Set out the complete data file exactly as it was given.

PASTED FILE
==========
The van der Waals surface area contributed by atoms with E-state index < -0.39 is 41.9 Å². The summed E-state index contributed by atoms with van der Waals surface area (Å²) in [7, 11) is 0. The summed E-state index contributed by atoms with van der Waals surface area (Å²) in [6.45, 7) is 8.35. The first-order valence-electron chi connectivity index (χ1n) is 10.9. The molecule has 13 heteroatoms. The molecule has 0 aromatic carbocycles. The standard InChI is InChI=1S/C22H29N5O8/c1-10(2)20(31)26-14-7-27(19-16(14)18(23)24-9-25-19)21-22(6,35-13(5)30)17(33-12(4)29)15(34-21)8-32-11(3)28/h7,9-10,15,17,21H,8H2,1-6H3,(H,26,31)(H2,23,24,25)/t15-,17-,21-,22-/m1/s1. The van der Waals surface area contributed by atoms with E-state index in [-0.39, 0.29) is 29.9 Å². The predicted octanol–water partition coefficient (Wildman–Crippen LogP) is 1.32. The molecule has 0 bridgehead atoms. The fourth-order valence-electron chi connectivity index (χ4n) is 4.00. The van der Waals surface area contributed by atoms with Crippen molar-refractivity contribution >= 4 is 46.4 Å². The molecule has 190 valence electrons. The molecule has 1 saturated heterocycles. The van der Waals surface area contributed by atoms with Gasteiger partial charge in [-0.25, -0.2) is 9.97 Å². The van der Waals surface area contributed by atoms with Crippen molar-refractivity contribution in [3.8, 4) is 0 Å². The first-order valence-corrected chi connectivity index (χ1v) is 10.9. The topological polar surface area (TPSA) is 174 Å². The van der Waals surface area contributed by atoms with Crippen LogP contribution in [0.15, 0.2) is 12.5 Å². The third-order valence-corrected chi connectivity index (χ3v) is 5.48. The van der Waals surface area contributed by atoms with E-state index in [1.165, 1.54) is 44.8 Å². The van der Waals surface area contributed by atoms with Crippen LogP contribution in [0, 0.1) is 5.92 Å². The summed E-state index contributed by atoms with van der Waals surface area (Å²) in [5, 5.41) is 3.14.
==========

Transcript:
The van der Waals surface area contributed by atoms with E-state index < -0.39 is 41.9 Å². The summed E-state index contributed by atoms with van der Waals surface area (Å²) in [7, 11) is 0. The summed E-state index contributed by atoms with van der Waals surface area (Å²) in [6.45, 7) is 8.35. The first-order valence-electron chi connectivity index (χ1n) is 10.9. The molecule has 13 heteroatoms. The molecule has 0 aromatic carbocycles. The standard InChI is InChI=1S/C22H29N5O8/c1-10(2)20(31)26-14-7-27(19-16(14)18(23)24-9-25-19)21-22(6,35-13(5)30)17(33-12(4)29)15(34-21)8-32-11(3)28/h7,9-10,15,17,21H,8H2,1-6H3,(H,26,31)(H2,23,24,25)/t15-,17-,21-,22-/m1/s1. The van der Waals surface area contributed by atoms with E-state index in [-0.39, 0.29) is 29.9 Å². The predicted octanol–water partition coefficient (Wildman–Crippen LogP) is 1.32. The molecule has 0 bridgehead atoms. The fourth-order valence-electron chi connectivity index (χ4n) is 4.00. The van der Waals surface area contributed by atoms with Crippen molar-refractivity contribution >= 4 is 46.4 Å². The molecule has 190 valence electrons. The molecule has 1 saturated heterocycles. The van der Waals surface area contributed by atoms with Gasteiger partial charge in [-0.25, -0.2) is 9.97 Å². The van der Waals surface area contributed by atoms with Crippen molar-refractivity contribution in [3.8, 4) is 0 Å². The first-order valence-corrected chi connectivity index (χ1v) is 10.9. The topological polar surface area (TPSA) is 174 Å². The van der Waals surface area contributed by atoms with Crippen LogP contribution in [0.15, 0.2) is 12.5 Å². The third-order valence-corrected chi connectivity index (χ3v) is 5.48. The van der Waals surface area contributed by atoms with E-state index in [1.165, 1.54) is 44.8 Å². The van der Waals surface area contributed by atoms with Crippen LogP contribution in [0, 0.1) is 5.92 Å². The summed E-state index contributed by atoms with van der Waals surface area (Å²) in [5, 5.41) is 3.14.